Fox’s I Hate My Teenage Daughter, about two single mothers raising “mean girl” daughters, looks to be a flop despite an experienced sitcom actress in Jaime Pressly (My Name Is Earl). Likewise, CBS’ How to Be a Gentleman seems unlikely to improve the problem post-The Big Bang Theory timeslot where $#*! My Dad Says fumbled last season. Both comedies were deemed the weak points of Fox’s and CBS’ otherwise strong schedules, respectively.
Bianco: “The two remakes (Charlie’s Angels and Prime Suspect)—not only are they bad, but they strike me as shockingly unnecessary. You expect a remake of Prime Suspect to not be as good as the original and it doesn't come close. It's shocking that a remake of Charlie’s Angels can be so much worse than the original because the bar was not really set all that high.”
THE INEVITABLE HIT
Paul Lee went to major lengths to lure sitcom star Tim Allen back to primetime, but the resulting comedy Last Man Standing, which falls into ABC’s overpopulated “man in a woman’s world” genre, fell flat with critics. While short of calling it the season’s worst, most were disappointed with the execution. (Feinberg says, “You’d think that Tim Allen knows how to do a basic sitcom, and it turns out in this particular case that he can’t.”) But if Allen’s appeal proves intact, the show could do business for ABC despite a tough timeslot opposite NCIS and Glee.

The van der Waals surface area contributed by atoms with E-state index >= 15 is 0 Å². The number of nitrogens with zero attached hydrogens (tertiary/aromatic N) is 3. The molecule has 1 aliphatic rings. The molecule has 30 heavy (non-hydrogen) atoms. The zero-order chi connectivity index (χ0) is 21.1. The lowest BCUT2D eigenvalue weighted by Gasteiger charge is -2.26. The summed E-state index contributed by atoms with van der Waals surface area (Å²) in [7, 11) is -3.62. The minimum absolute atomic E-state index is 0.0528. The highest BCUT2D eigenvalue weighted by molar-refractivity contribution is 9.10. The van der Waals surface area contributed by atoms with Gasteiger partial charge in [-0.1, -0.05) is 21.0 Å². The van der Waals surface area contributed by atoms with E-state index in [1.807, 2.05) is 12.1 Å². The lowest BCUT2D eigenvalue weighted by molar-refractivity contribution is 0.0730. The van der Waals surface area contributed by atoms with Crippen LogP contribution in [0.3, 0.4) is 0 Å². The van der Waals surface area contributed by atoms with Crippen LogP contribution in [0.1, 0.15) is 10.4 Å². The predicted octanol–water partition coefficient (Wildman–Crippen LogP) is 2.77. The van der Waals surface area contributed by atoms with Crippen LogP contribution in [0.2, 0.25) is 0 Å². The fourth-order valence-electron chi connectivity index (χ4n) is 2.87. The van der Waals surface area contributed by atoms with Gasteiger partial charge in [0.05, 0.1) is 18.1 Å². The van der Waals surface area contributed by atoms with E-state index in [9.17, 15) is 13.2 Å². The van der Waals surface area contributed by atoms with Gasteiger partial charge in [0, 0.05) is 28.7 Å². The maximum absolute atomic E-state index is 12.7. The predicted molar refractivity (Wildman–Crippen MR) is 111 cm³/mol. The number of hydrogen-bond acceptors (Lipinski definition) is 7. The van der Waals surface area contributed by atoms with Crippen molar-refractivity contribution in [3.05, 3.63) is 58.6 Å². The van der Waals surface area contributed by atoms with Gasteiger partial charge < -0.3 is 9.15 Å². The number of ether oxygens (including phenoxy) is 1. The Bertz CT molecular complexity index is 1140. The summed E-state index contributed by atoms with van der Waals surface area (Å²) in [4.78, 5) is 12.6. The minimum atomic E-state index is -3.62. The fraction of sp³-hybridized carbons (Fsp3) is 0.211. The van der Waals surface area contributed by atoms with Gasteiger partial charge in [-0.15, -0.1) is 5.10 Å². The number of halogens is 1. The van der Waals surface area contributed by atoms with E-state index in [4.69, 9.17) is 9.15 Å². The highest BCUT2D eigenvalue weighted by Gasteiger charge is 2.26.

Deggans: “To critics, it’s going to feel like Tim Allen is kind of running in place. It’s like if his old character from Home Improvement got divorced and married into a different family. But people like Tim Allen. And particularly I think if they can elevate their writing a little bit and make it a little sharper and make the characters a little more appealing, I think people will like that show even though critics will probably hate it.”